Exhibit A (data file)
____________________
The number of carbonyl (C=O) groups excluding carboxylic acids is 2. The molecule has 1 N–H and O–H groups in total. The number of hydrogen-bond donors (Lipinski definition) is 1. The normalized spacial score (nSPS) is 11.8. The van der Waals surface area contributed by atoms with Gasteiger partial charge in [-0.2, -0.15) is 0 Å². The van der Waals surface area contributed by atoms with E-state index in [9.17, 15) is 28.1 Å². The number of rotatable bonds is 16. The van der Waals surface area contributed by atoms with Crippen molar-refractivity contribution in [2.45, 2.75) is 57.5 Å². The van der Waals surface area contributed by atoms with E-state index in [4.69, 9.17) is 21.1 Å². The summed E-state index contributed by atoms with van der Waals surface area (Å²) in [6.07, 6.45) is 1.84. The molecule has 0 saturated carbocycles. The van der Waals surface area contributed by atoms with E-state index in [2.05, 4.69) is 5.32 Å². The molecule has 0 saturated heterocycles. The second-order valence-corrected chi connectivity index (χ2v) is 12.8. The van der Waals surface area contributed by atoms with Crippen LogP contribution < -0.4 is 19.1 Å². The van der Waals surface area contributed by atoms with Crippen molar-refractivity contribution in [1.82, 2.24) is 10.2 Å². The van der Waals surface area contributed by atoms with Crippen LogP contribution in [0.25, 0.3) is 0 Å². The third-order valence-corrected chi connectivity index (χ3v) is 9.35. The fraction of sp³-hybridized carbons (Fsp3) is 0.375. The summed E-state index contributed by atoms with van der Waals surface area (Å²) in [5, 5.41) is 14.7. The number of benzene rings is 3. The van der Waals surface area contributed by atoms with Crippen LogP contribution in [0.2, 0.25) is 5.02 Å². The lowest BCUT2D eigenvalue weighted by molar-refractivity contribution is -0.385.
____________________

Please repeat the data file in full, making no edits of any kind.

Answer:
The number of carbonyl (C=O) groups excluding carboxylic acids is 2. The molecule has 1 N–H and O–H groups in total. The number of hydrogen-bond donors (Lipinski definition) is 1. The normalized spacial score (nSPS) is 11.8. The van der Waals surface area contributed by atoms with Gasteiger partial charge in [-0.2, -0.15) is 0 Å². The van der Waals surface area contributed by atoms with E-state index in [9.17, 15) is 28.1 Å². The number of rotatable bonds is 16. The van der Waals surface area contributed by atoms with Crippen molar-refractivity contribution in [2.45, 2.75) is 57.5 Å². The van der Waals surface area contributed by atoms with E-state index in [4.69, 9.17) is 21.1 Å². The summed E-state index contributed by atoms with van der Waals surface area (Å²) in [6.07, 6.45) is 1.84. The molecule has 0 saturated carbocycles. The van der Waals surface area contributed by atoms with E-state index in [2.05, 4.69) is 5.32 Å². The molecule has 0 saturated heterocycles. The second-order valence-corrected chi connectivity index (χ2v) is 12.8. The van der Waals surface area contributed by atoms with Crippen LogP contribution < -0.4 is 19.1 Å². The van der Waals surface area contributed by atoms with Crippen molar-refractivity contribution in [1.82, 2.24) is 10.2 Å². The van der Waals surface area contributed by atoms with Crippen LogP contribution in [0.25, 0.3) is 0 Å². The third-order valence-corrected chi connectivity index (χ3v) is 9.35. The fraction of sp³-hybridized carbons (Fsp3) is 0.375. The summed E-state index contributed by atoms with van der Waals surface area (Å²) in [5, 5.41) is 14.7. The number of benzene rings is 3. The van der Waals surface area contributed by atoms with Crippen LogP contribution in [0.2, 0.25) is 5.02 Å². The lowest BCUT2D eigenvalue weighted by molar-refractivity contribution is -0.385.